Drag a source from the library into your model to Figure 4: Solver, Ground, and
power the resistors. Connect the components as shown Two Resistors
in Figure 5. There are two kinds of electrical sources in
the Simscape library. The first one is under Foundation
Library ElectricalElectrical Sources. The second
one
is
under
Foundation
LibrarySimElectronicsSources. You can use either
DC voltage source or Generic Battery. The only
difference is that when you use Generic Battery, you
can define the internal resistance and battery charging
capacity in Generic Battery. You should use DC voltage
Figure 5: Voltage divider
source under Electrical Sources for simplicity. By configuration
double clicking, you can access a model’s parameters
and you can change the parameters according to your needs. Clicking
in the parameters window directs you to online help page. Connect
DC voltage source to two resistors in series.

Make sure that the Solver Configuration and Electrical Reference are
connected to your circuit as shown in Figure 5.
Simscape portion of your model.
You have now built the
To run the model, you will need to convert
from Simscape to Simulink.
5. Converting from Simscape to Simulink

As discussed above, a Simscape model will create a physical signal. Examples of
physical signals include voltage, current, speed, etc. These signals have units
like Volts, Amps, Meters/s etc.
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Sheila P. Werth/Kaung Myat Win

ECE2010 Alumni
To view the results of your model you must convert to a Simulink signal. A
Simulink signal is simply numerical data with no units.

These are the steps to converting from Simscape physical signal to a Simulink
signal:
i. Connect a voltage sensor across the ports that you want to measure.
Electrical sensors include voltage and current sensors. There are other
types of sensors you may use in the future.
Simscape Foundation Library  Electrical Electrical Sensors
ii. Connect a PS-Simulink Converter block to the sensor block.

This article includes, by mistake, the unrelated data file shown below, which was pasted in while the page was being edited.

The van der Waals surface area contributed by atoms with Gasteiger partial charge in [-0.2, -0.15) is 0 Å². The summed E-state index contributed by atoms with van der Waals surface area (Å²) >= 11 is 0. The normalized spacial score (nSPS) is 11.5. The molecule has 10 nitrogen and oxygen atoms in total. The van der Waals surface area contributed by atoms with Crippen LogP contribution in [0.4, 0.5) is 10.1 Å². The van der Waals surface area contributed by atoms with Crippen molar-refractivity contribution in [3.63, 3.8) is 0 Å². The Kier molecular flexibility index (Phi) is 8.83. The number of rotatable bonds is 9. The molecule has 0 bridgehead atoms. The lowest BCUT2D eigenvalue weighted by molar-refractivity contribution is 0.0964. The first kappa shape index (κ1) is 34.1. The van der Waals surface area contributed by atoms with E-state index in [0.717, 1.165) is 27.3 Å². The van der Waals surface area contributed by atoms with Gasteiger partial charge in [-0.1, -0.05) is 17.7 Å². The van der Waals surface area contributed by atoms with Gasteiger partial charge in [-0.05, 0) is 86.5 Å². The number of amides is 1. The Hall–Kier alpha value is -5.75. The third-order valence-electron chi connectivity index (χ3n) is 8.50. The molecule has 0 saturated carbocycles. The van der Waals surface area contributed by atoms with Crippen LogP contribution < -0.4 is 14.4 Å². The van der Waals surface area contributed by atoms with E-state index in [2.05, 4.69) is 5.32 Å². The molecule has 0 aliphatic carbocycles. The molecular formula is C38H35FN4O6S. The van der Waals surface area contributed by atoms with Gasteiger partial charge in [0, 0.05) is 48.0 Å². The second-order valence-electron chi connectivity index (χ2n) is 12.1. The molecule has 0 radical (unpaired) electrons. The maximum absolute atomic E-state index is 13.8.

Simscape Utilities  PS-Simulink Converter
iii. Connect a Display block to view your results.There are other sinks that
you will use in the future.
Simulink  Sinks  Display
Figure 6: The Complete Model of Voltage Divider
6. Simulating the model
Change the resistor values and voltage source by double clicking on the block and typing
the desired value. Change the configuration parameters as shown in Figure 7 shown
below.

Set Stop time to 10. This is the amount of time you want the model to be simulated.
Since this circuit is only a DC analysis, the stop time does not matter and we will
leave it as it is.
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Sheila P. Werth/Kaung Myat Win

ECE2010 Alumni
Set Max step size to 1. Normally, the ‘auto’ step size is defined as the total simulation
time divided by 50, which would be equal to be 0.2. Since we are doing DC analysis,
we would not need this much step size as the values we get will be constant over
time.

Set the solver to ode23t (mod. stiff/Trapezoid). Since the model is stiff as it contains
Simscape components, we will use one of the solvers (ode23t, ode15s or ode14x
(fixed-step)) preferred for the stiff models.

Press OK button after you have changed the fields as shown in Figure 7.
Figure 7: Configuration Parameters for the voltage divider model

To run the model, click
from the tool bar to simulate the model. You can also
hit Ctrl+T or go to SimulationStart from the task bar. Does the answer meet your
expectations?